is 90° rotated. All measured spectra are normalized
to the transmission when no sample is mounted. Transmis-
sion measurement for a single fractal slit aperture was car-
ried out by covering all 24 apertures of the array with me-
tallic sheets except the center one.
Figures 2a and 2b show the microwave transmission
spectra through the slit array for two polarizations, where a
and b are for E
and E
, respectively. We note that for the
thin sample, 100% transmittance can be identified at
5.1 GHz, 18 GHz for the case of E
, and 3.0 GHz and
10.0 GHz for the case of E
. The peak transmission fre-
quency is downshifted somewhat when the thickness of
stainless steel plate increases from 0.5 mm to 5.5 mm, be-
yond which it stayed constant 4.1 GHz and 17.2 GHz for
E
, 2.4 GHz and 9.0 GHz for E
up to the maximum sample
thickness of 14.5 mm. Transmission through a single fractal
aperture was measured to be 9%. In contrast, standard theory
for a square hole with the same opening area 99.5 mm
2
as
the fractal aperture predicts transmission on the order of
1%.
5
It should be noted that at the lowest peak frequency,
FIG. 1. A schematic picture of the fractal slit array and the unit
cell.
PHYSICAL REVIEW B 72, 153406 2005
1098-0121/2005/7215/1534064/$23.00 ©2005 The American Physical Society153406-1

the incident wavelength 12.5 cm is 12.5 times the longest
slit 1cm on the steel plate. Hence the aperture cross sec-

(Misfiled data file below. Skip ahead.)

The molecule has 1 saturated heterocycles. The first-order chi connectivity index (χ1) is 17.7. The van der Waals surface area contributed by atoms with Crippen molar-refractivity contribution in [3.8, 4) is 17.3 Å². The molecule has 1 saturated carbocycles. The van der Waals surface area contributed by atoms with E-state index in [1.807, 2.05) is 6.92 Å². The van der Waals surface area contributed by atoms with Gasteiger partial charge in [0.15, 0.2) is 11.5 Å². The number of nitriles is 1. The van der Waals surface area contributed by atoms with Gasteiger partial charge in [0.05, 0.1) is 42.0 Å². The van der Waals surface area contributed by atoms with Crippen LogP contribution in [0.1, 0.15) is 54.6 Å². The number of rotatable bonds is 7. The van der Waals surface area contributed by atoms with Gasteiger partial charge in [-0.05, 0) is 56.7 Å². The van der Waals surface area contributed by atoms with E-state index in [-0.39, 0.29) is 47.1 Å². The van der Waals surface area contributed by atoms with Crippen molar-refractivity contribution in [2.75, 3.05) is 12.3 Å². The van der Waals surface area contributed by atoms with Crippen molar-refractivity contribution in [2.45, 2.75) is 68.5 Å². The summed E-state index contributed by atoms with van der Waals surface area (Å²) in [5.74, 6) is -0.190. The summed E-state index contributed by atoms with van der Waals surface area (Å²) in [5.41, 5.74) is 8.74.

tion can be significantly subwavelength in both dimensions.
The transmission characteristics of the fractal slit array
were investigated by finite difference time domain FDTD
simulations.
11,12
We consider an infinite plane tiled by a pe-
riodic replica of the five-level fractal slit patterns, and stud-
ied one unit cell with periodic conditions imposed at the
outer boundaries. Perfect conductor boundary conditions, ex-
cellent for microwave frequencies, were applied to the
metal/air interfaces. The simulation results are shown as
white solid lines in Figs. 2a and 2b. Except for the
two thick samples, the agreement is seen to be excellent
1% difference. For the two thick samples some of the
simulated transmission peaks are not seen experimentally, for
reasons not yet clear. However, in all cases the lowest fre-
quency, subwavelength transmission peak was always ob-
served. The fact that the transmission peak persists to thin
sample thicknesses points to localized fractal resonances as
the origin of this transmission mode. It was shown previ-
ously that planar metallic fractal patterns can have multiple
localized resonances, and at the resonance frequencies the
fractal plate can exhibit total reflection.